Józef Wajszczuk (0298) - jailed, perished in Auschwitz(?).
Bronisław Wajszczuk (0301) - soldier in 1939, Soviet POW, joined Gen. Anders' Army - returned to Poland.
Heronim Wajszczuk (0306) - "Partisan", in forest camps.
Jan Wajszczuk (0325) - soldier in 1939, member of "Underground Organization", jailed in the Lublin Castle, released, deported with family to Germany - see above.
Stefan Wajszczuk (0330) - soldier in ZWZ-AK (Home Army) then in the Polish Army in liberated Poland, lost his leg in 1945, awarded the "Virtuti Militari" cross.
Halina Wajszczuk-Skoczek (0356) - (ur.?) - liaison officer in ZWZ-AK (Home Army), "Gałązka".
Lucjan Wajszczuk (0377) - "illegal activity" during occupation - see above.
Eugenia Wajszczuk-Sioma (0383) - active in Underground Resistance".
Edward Wajszczuk (0410) - member of "Szare Szeregi" ("Gray Ranks") - clandestine scouting organization.
Kazimierz Wajszczuk (0423) - died in battle at Studzianki - see above.
(expulsions) during WWII:
Zamość was founded in the year
1580 by the
(head of the army of the
Jan Zamoyski, on the trade route linking western and northern
Sea. (…)The Old City quarter of Zamość has been placed on the
World Heritage Sites.
County, due to its fertile black soil, was chosen for further German
colonisation in the
General Government as part of
Generalplan Ost. The city itself was to be renamed "Himmlerstadt" (Himmler
City) and the German occupiers had planned the relocation of at least
60,000 ethnic Germans in the area before the end of
that, a "test trial"
expulsion was performed in November 1941, and the whole operation
ended in a
pacification operation, combined with expulsions in June/July 1943
which was code named Wehrwolf Action I
and II. Around 110,000 people from 297 villages were expelled. Around
30,000 victims were children who, if racially "clean" (ie. had physical
characteristics deemed "Germanic") were planned for germanisation in
German families in the
Third Reich. Most of the people expelled were sent as slave labour in
Germany or to concentration camps.
Local people resisted the action
with great determination; they escaped into forests, organised self-defence,
helped people who were expelled, and bribed kidnapped children out of
German hands. Until the middle of 1943, the Germans managed to settle
8,000 colonists, the number increased by a couple of thousand more in
1944. This settlement was met with fierce armed resistance by
Polish Underground forces.
(and history of persecutions) by the Soviets
The history of Polish settlement in Ukrainian territories dates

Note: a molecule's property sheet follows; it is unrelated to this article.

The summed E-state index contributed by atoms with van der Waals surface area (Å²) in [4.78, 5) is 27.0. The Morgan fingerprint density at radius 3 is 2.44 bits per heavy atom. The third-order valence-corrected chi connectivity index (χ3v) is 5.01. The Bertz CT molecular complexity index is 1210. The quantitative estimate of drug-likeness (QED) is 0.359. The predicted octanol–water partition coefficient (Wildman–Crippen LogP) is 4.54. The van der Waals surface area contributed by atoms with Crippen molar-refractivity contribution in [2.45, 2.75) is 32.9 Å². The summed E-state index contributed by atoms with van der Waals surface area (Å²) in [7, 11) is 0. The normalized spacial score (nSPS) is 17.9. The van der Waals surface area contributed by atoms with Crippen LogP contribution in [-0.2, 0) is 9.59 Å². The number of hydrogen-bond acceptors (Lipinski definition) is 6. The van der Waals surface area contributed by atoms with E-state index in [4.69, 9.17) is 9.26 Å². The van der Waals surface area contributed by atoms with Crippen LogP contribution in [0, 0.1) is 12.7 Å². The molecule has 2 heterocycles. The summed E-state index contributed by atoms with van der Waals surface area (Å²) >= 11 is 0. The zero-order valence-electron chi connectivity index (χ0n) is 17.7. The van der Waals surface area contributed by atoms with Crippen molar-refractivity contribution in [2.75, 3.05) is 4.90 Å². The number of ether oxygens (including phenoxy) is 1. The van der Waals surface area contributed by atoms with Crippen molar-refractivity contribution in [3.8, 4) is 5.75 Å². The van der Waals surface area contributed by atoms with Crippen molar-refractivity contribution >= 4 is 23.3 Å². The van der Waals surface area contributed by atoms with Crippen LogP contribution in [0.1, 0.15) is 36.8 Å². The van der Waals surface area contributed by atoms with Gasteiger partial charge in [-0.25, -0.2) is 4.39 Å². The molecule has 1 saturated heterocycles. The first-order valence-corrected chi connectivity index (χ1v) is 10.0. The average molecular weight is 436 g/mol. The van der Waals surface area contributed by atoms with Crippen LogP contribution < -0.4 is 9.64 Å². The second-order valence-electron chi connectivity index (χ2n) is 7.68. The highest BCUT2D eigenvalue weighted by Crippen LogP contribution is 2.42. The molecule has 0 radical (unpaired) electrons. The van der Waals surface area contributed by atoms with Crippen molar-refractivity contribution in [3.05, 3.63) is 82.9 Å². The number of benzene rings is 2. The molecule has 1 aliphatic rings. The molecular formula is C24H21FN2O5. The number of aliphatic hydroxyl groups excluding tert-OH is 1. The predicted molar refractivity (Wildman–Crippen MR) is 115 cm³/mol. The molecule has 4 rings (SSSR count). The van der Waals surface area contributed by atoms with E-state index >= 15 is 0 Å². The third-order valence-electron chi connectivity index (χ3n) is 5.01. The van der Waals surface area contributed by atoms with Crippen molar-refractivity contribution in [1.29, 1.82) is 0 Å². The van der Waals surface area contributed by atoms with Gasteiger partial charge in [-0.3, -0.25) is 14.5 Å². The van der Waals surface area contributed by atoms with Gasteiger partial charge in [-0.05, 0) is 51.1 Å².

back to 1030–31. Colonization of Ukraine by large numbers of Poles became
more common after the
Union of Lublin in 1569 when most of the Ukrainian lands were
incorporated into the
Polish-Lithuanian Commonwealth. (…) In 1914 there were 1,640,000 Poles
in that region. In 1917 the Polish population of
42,800. (…) In the aftermath of the
Polish-Soviet war Ukraine failed to gain independence (despite the
Polish-Ukrainian alliance) and in the
Treaty of Riga in 1921 the disputed territories were split between the
Second Polish Republic and the
Ukrainian SSR (after 1923 a part of the
Soviet Union). (…) In Poland, a large number of Polish settlers moved
to Ukraine (see
Polish minority in modern Belarusian territory (http://en.wikipedia.org/wiki/Polish_minority_in_Belarus)
stated to form during the times of
Polish-Lithuanian Commonwealth, due to voluntary
Polonization and settlement. Polish influence, weakened by
partitions of Poland, was restored over the
West Belarus in the
interwar period, but was again weakened after the
Soviet invasion of Poland, when West Belarus was incorporated into the
Belarusian SSR. At that time and over subsequent years, many Poles,
who inhabited that region were either killed or deported (first east -
when during the Second World War the Soviet forcibly resettled large
numbers of Belarusian Poles to Russia, Kazakhstan and Uzbekistan; later
west, to shifted
Repatriation of Poles (1944-1946)).
the USSR, the Soviet government from the mid 1920s treated the Polish
Polish minority in USSR) as disloyal (…). Mass deportations started in
the autumn of 1935 in order to remove Poles from the border regions (…and
they) were deported to
of the NKVD
The operation occurred approximately from
1938. According to the archives of the NKVD, 111,091
sentenced to death and 28,744 were sentenced to
camps, 139,835 in total.
After the signing of the secret
Molotov-Ribbentrop pact in 1939 between Nazi Germany and the Soviet
Germany invaded Western Poland. Two weeks later the
Soviet Union also invaded eastern Poland. (…) (http://en.wikipedia.org/wiki/Polish_minority_in_USSR)
(…) another 5.2-6.5 million Poles (from the total population of about 13,5
million of these territories) were added
(to the number of the deportees),
with further large-scale deportations to Kazakhstan and other areas. (…)
The following is case of direct
executions of Poles during the 1939-1941 occupation:
Katyn massacre 15,000,
executions of prisoners after the German invasion 1941.
After World War II most Poles from
were expelled into Poland, but officially 1.3 million stayed in the USSR.
Some of them were motivated by the traditional Polish belief that one day
they would become again lawful owners of the land they lived on. Some of
them were kept forcefully in. There are reasons to believe that those
expelled were happier than those who stayed.